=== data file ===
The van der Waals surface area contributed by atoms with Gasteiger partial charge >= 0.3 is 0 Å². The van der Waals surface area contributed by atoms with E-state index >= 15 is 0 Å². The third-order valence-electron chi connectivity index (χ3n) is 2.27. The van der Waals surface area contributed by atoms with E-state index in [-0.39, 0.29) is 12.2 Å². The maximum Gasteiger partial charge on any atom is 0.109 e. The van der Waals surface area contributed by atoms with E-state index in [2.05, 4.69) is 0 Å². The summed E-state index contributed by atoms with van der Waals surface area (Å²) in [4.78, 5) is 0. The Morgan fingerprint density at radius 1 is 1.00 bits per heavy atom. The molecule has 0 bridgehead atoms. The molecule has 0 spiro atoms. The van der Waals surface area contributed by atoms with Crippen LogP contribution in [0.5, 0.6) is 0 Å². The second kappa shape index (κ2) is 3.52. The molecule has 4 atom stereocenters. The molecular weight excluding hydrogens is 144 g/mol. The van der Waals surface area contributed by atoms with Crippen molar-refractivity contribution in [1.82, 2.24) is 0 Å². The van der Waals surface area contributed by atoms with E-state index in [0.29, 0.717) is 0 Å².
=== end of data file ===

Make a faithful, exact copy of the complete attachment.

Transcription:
The van der Waals surface area contributed by atoms with Gasteiger partial charge >= 0.3 is 0 Å². The van der Waals surface area contributed by atoms with E-state index >= 15 is 0 Å². The third-order valence-electron chi connectivity index (χ3n) is 2.27. The van der Waals surface area contributed by atoms with E-state index in [-0.39, 0.29) is 12.2 Å². The maximum Gasteiger partial charge on any atom is 0.109 e. The van der Waals surface area contributed by atoms with E-state index in [2.05, 4.69) is 0 Å². The summed E-state index contributed by atoms with van der Waals surface area (Å²) in [4.78, 5) is 0. The Morgan fingerprint density at radius 1 is 1.00 bits per heavy atom. The molecule has 0 bridgehead atoms. The molecule has 0 spiro atoms. The van der Waals surface area contributed by atoms with Crippen LogP contribution in [0.5, 0.6) is 0 Å². The second kappa shape index (κ2) is 3.52. The molecule has 4 atom stereocenters. The molecular weight excluding hydrogens is 144 g/mol. The van der Waals surface area contributed by atoms with Crippen molar-refractivity contribution in [1.82, 2.24) is 0 Å². The van der Waals surface area contributed by atoms with E-state index in [0.29, 0.717) is 0 Å².